phodgeszohoBridget
  • nvr2latenvr2late Central VirginiaCharter Member
    I agree with gregoc - the age at the completion of the 3 swims.
    Bridget
  • bobswimsbobswims Santa Barbara CACharter Member
    My vote is for calculating it in the way that works best for me in my particular situation.
    phodgeszohodpm50FlowSwimmers
  • mrfinbarrmrfinbarr Charter Member
    What about if the sum of the ages at which the swims were completed similat to age groupings for masters relay teams?

    Otherwise it'd have to be the age at which all three were completed
    dpm50
  • david_barradavid_barra NYCharter Member
    gregoc wrote:
    The way I would look at it is the age at completion of the last of the 3 swims (maximum of {X, Y, Z}). We are talking about the oldest person to complete the Triple Crown.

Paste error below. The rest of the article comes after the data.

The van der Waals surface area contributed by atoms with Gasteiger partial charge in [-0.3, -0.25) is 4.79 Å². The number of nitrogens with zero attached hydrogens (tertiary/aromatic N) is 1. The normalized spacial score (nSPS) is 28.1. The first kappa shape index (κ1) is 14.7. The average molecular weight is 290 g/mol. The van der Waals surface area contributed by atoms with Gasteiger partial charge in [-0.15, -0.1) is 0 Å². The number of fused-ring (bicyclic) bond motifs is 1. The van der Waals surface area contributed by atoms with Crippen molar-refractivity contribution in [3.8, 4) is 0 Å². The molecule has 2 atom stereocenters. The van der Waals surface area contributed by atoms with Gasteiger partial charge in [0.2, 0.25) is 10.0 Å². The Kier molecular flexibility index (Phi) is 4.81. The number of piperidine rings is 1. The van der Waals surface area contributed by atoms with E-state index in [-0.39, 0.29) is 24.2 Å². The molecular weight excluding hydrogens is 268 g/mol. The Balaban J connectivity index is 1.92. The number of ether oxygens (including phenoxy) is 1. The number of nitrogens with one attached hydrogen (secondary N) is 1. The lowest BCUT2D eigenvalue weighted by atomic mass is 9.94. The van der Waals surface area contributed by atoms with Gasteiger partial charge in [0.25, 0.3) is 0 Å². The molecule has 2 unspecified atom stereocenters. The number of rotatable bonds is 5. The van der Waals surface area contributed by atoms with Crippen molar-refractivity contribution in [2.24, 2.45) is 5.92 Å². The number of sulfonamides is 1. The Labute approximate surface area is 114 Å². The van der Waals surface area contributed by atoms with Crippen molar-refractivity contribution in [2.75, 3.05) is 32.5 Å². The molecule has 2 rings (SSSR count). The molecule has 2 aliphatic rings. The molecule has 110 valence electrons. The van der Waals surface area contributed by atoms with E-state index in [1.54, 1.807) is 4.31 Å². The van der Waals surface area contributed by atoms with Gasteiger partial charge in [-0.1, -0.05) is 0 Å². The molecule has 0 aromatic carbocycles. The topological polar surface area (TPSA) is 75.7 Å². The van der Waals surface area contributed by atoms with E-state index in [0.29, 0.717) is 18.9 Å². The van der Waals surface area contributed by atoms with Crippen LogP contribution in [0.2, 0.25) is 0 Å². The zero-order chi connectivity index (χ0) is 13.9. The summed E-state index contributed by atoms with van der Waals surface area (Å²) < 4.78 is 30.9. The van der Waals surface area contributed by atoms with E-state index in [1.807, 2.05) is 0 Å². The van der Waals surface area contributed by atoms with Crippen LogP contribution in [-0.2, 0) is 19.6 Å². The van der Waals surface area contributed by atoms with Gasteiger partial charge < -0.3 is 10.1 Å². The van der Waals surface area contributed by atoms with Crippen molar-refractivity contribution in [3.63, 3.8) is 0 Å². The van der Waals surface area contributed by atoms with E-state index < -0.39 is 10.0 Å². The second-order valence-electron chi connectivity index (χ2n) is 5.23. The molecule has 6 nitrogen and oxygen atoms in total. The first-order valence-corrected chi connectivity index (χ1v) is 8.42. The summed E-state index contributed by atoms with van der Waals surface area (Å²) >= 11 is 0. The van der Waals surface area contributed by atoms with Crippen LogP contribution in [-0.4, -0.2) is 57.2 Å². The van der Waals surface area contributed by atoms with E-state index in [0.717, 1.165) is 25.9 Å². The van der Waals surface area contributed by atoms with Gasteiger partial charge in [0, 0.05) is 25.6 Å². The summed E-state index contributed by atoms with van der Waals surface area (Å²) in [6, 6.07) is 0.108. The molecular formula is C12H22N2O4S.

.... but only if the EC is the last of the 3; otherwise, CC - 5years; MIMS - 10 years.

    unless all 3 completed in 1 season; + 20 yrs (at least!)

    ...anything worth doing is worth overdoing.

  • IronMikeIronMike BostonCharter Member
    I'm with @mrfinbarr. Sum of ages.

    Just here troubling deaf heaven with my bootless cries...

  • The age at which they were when they completed it. I guess I don't understand the question?

    Looking for the next big thing.. ... @suzieswimcoach
    www.suziedodsswimcoaching.com

  • evmoevmo San FranciscoAdmin
    edited February 26
    suziedods wrote: »
    The age at which they were when they completed it. I guess I don't understand the question?

    The point of the question is that there are different ways of measuring the achievement, each interesting in its own way.

    Imagine Person A, who completed the three swims at ages 56, 57, and 58.